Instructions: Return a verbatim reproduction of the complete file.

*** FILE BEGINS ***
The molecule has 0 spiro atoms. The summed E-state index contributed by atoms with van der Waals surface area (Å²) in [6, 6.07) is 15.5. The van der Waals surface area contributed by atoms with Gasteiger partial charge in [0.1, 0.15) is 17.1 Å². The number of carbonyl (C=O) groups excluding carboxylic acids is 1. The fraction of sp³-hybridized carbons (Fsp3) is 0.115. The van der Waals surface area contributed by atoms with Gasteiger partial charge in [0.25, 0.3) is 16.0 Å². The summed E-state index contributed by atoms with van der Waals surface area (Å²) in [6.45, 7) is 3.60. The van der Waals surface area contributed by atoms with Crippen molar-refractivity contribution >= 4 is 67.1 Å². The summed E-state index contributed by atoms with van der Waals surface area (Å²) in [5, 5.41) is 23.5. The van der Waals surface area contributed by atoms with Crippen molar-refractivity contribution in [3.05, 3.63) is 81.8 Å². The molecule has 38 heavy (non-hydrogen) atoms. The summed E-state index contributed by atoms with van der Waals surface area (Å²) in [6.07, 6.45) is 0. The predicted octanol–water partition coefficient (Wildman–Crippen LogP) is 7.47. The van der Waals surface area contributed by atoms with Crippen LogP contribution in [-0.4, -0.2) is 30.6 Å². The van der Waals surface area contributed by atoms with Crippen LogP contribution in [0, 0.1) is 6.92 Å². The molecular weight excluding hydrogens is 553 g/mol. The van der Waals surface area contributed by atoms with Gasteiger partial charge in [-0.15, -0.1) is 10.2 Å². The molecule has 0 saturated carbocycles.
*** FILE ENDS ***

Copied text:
The molecule has 0 spiro atoms. The summed E-state index contributed by atoms with van der Waals surface area (Å²) in [6, 6.07) is 15.5. The van der Waals surface area contributed by atoms with Gasteiger partial charge in [0.1, 0.15) is 17.1 Å². The number of carbonyl (C=O) groups excluding carboxylic acids is 1. The fraction of sp³-hybridized carbons (Fsp3) is 0.115. The van der Waals surface area contributed by atoms with Gasteiger partial charge in [0.25, 0.3) is 16.0 Å². The summed E-state index contributed by atoms with van der Waals surface area (Å²) in [6.45, 7) is 3.60. The van der Waals surface area contributed by atoms with Crippen molar-refractivity contribution >= 4 is 67.1 Å². The summed E-state index contributed by atoms with van der Waals surface area (Å²) in [5, 5.41) is 23.5. The van der Waals surface area contributed by atoms with Crippen molar-refractivity contribution in [3.05, 3.63) is 81.8 Å². The molecule has 38 heavy (non-hydrogen) atoms. The summed E-state index contributed by atoms with van der Waals surface area (Å²) in [6.07, 6.45) is 0. The predicted octanol–water partition coefficient (Wildman–Crippen LogP) is 7.47. The van der Waals surface area contributed by atoms with Crippen LogP contribution in [-0.4, -0.2) is 30.6 Å². The van der Waals surface area contributed by atoms with Crippen LogP contribution in [0, 0.1) is 6.92 Å². The molecular weight excluding hydrogens is 553 g/mol. The van der Waals surface area contributed by atoms with Gasteiger partial charge in [-0.15, -0.1) is 10.2 Å². The molecule has 0 saturated carbocycles.